Next is the term, "austerity," which is used, in government-budget discussions, to describe spending cutbacks necessary to balance tax inflows to spending outflows. The first-listed synonyms for this term are "harshness," "strictness" and "ascetisim," all of which have a strong negative emotional valence. Absent from these synonyms are any positive results that might come from actions described as austere; the entirety of the word's meaning is unrelieved by any awareness that austerity might have a benefit.

So again, let's be clear. The most accurate description for the set of measures described as "austerity" is expressed by the phrase "living within our means." This expression aligns with the average person's understanding that he or she must personally balance revenue inflows and outflows - even people who don't do this are usually painfully aware that they should. "Living within our means" then, has a positive valence that is hard to over-state - immediately, intuitively, it just makes sense.

Reframing the choices before us from a battle between "quantitative easing" and "austerity" to one between "fiat creation" and "living within our means" is a necessary first step to making the right choices as a culture. If we can't even properly state the problem, we'll never arrive at a solution.

Thank you, Brad, for a concise analysis of the Federal Reserves' "newspeak" propaganda.

Note: I was out of town all last week and have yet to catch up on correspondence. Your patience and forebearance are much appreciated.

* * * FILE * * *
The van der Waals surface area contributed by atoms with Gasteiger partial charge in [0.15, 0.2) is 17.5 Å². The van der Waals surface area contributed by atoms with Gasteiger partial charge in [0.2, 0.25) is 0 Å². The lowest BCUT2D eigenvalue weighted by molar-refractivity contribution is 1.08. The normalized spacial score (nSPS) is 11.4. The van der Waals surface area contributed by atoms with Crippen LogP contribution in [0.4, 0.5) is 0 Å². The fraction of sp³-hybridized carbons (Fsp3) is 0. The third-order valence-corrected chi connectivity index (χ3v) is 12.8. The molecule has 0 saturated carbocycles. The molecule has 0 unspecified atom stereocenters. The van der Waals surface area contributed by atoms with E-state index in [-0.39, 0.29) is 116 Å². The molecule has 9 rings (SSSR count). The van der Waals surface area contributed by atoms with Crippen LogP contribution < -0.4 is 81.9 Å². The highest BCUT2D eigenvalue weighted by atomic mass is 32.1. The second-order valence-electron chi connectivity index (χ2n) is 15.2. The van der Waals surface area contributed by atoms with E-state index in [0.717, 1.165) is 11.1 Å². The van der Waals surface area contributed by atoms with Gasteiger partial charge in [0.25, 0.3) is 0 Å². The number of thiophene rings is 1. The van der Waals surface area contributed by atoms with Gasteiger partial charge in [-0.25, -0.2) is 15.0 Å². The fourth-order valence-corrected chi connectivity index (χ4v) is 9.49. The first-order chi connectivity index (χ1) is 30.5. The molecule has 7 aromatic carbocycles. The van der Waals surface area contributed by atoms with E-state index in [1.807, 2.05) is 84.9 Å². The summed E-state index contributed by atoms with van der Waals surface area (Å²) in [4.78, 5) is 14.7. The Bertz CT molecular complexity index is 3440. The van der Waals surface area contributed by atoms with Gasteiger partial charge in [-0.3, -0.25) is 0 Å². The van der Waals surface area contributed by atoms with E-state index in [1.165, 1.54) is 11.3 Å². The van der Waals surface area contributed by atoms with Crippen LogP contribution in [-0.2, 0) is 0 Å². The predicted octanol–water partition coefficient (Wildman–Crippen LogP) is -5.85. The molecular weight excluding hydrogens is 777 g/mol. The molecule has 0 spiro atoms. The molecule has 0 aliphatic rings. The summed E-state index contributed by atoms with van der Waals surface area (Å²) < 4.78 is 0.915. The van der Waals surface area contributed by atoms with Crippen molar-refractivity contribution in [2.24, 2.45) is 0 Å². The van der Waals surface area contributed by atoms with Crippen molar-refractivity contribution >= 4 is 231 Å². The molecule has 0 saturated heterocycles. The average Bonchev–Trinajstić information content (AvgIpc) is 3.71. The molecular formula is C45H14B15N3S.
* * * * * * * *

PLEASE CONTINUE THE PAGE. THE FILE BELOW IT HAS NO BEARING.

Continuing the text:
If you would like to post a comment, please go to

Order Survival+: Structuring Prosperity for Yourself and the Nation or Survival+ The Primer from your local bookseller or in ebook and Kindle formats.

Of Two Minds is also available via Kindle: Of Two Minds blog-Kindle

Thank you, Damien D. ($100), for your staggeringly generous contribution to this site-- I am greatly honored by your support and readership. Thank you, Gantantar N. ($25), for your most excellently generous contribution to this site-- I am greatly honored by your support and readership.

Terms of Service

All content on this blog is provided by Trewe LLC for informational purposes only. The owner of this blog makes no representations as to the accuracy or completeness of any information on this site or found by following any link on this site. The owner will not be liable for any errors or omissions in this information nor for the availability of this information. The owner will not be liable for any losses, injuries, or damages from the display or use of this information. These terms and conditions of use are subject to change at anytime and without notice.

Our Privacy Policy:

Correspondents' email is strictly confidential. This site does not collect digital data from visitors or distribute cookies. Advertisements served by third-party advertising networks such as Adsense and Investing Channel may use cookies or collect information from visitors for the purpose of Interest-Based Advertising; if you wish to opt out of Interest-Based Advertising, please go to Opt out of interest-based advertising (The Network Advertising Initiative)
If you have other privacy concerns relating to advertisements, please contact advertisers directly. Websites and blog links on the site's blog roll are posted at my discretion.

Our Commission Policy:

As an Amazon Associate I earn from qualifying purchases. I also earn a commission on purchases of precious metals via BullionVault. I receive no fees or compensation for any other non-advertising links or content posted
on my site.

  © Blogger templates Newspaper III by 2008

Back to TOP